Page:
The Last Jedi review: A terrific story that challenges expectations and changes things for good

(*** Spoilers ahead ***)

In an interview before The Last Jedi premiered, Mark Hamill said that the most important line was one shown in trailers, said by Luke Skywalker: “This is not going to go the way you think.”

In the movie, he’s talking to Rey, but he may as well have been talking to audiences who would flock to see the film.  The latest installment of the Star Wars saga grossed $220 million domestically in its first weekend, putting it as the second-best opening all-time behind only The Force Awakens.  Audiences certainly have shown up in droves to see the movie, which has been widely and almost universally praised by critics and has been very well-received by much of the fanbase, it seems – although a vocal section of fans (largely made up of some hardcore fans) hates it.

If we heed Luke Skywalker’s words about this not going the way we think, however, we are freed up to enjoy The Last Jedi for what it is: an absolutely terrific story with some breathtaking visuals that challenges all of our expectations and sends the Skywalker trilogy heading in a bold new direction.  It may just be the boldest Star Wars film to date, Rogue One included.  And I think Rian Johnson hit a home run with the film, one that I loved initially but that perhaps has gotten better each time I’ve seen it (the count is up to four so far).

For its entire cinematic history, Star Wars has been about the Skywalkers.  The original trilogy featured Luke Skywalker as the protagonist, and as the films went on it was revealed that Darth Vader was his father and Leia Organa was his sister.  It was all about the Skywalkers.  The prequel trilogy explored more of Anakin Skywalker’s backstory, showing his ascension into Jedi hero as the chosen one, and then chronicling his fall to the dark side, becoming Darth Vader.  The sequel trilogy picked up on the Skywalkers nearly 30 years following the OT, and we realize that Leia is now commanding the Resistance, she and Han Solo have a son, Ben, who has turned to the dark side, and Luke is in hiding.  The Force Awakens was in one sense all about Luke Skywalker, as the heroes and villains both searched for a map that would lead to the last Jedi’s location.  The easy thing for Rian Johnson to do in The Last Jedi, then, would be to take this legendary Jedi Master and have him overpower everyone and save the day.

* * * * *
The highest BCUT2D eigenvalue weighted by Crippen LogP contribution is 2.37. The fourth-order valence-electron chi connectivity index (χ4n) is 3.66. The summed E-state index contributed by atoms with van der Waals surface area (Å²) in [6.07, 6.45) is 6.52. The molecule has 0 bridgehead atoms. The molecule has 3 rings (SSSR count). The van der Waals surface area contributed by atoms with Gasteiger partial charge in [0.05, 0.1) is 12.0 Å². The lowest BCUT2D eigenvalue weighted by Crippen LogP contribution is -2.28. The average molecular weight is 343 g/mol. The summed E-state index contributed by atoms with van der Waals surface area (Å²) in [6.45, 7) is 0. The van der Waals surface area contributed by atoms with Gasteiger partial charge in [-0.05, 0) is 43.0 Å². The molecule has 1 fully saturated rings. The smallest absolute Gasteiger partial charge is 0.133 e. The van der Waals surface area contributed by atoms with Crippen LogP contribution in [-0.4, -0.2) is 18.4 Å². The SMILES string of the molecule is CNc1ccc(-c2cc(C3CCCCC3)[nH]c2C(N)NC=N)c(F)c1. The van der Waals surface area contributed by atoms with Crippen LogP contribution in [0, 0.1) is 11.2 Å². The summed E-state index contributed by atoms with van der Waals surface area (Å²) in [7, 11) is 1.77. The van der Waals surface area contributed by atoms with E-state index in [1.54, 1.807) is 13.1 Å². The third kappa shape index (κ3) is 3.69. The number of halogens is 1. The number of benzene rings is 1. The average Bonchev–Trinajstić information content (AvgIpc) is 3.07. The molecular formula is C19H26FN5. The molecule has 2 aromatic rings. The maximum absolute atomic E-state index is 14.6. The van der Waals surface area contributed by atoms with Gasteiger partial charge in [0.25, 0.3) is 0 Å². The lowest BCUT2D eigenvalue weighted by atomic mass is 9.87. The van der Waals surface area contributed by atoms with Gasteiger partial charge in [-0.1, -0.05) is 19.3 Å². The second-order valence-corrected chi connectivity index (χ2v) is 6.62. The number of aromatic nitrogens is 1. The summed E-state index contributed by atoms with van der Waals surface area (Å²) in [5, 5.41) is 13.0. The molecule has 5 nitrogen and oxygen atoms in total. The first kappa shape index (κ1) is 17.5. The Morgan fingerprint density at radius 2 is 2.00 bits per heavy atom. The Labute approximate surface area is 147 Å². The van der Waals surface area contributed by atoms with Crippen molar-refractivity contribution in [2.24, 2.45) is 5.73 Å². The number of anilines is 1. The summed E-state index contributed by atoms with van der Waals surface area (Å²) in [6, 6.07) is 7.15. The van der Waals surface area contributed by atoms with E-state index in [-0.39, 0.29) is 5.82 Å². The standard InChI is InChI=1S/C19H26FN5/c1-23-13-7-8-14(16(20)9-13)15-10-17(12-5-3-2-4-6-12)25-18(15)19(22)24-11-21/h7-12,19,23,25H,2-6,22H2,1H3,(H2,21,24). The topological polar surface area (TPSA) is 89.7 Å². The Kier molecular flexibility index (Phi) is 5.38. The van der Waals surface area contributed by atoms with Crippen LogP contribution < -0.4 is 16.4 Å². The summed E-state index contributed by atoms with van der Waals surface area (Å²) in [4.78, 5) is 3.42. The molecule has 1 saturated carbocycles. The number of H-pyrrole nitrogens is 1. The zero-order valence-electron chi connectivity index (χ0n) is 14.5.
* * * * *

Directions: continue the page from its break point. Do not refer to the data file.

Johnson wasn’t interested in taking the easy way out simply for fan service, however, and the movie – and Star Wars as a whole – is much better for it.  Instead, we were introduced to a new version of Luke Skywalker – one battered and broken by failure, having lost hope and come to Ahch-To to die (and to let the Jedi die with him).  Luke’s character arc is perhaps the thing most debated by fans, but in my opinion it is terrific.  In many ways, this is a movie about disappointment and failure.  Luke failed Kylo Ren.  Rey failed to fully bring Ben Solo back.  Poe failed in his attempt at leadership (with the Dreadnaught) and heroics (with Holdo).  Finn and Rose failed in their attempt to disable the active tracker (instead inadvertently leading to the First Order being aware of the Resistance’s plan).  And even Yoda talks to Luke about failure.  This movie is one that openly and readily addresses and demonstrates failure.  It’s a fresh take that stretches and humanizes our heroes.

About everything in the film, another one of Luke’s lines would be most fitting: “Everything you just said is wrong.”  For years, fans have debated Star Wars.  In all honesty, it’s been a ritual far before the internet was around, as for example people speculated as to whether or not Darth Vader was telling the truth about his being Luke’s father.  Years after the conclusion of the OT, then, fans and authors alike spent plenty of time speculating and telling stories about our heroes’ adventures in the post-Endor galaxy, and especially Luke Skywalker became something of a god.  The prequels featured discussion in the early internet age, but it wasn’t until the sequel trilogy that Star Wars fans have had almost unlimited access to the internet, to message boards, and to social media to discuss a variety of things.  Following the release of The Force Awakens, people spent hundreds of hours over the next two years discussing and debating and theorizing about what would happen moving forward, from Rey’s parents to Snoke’s identity to what’s up with Luke Skywalker, and a host of other things.  And to those two years of theorizing, The Last Jedi echoes Luke Skywalker: “Everything you just said is wrong.”

Have an opinion about Snoke?  Guess what: Rian Johnson wasn’t interested.  Instead, the realization that the villain Lucasfilm was interested in developing was Kylo Ren, not Supreme Leader Snoke.  Johnson did a terrific job of furthering Kylo’s character, giving us more glimpses of Ben Solo and making us think twice rather than automatically assuming he’s wrong.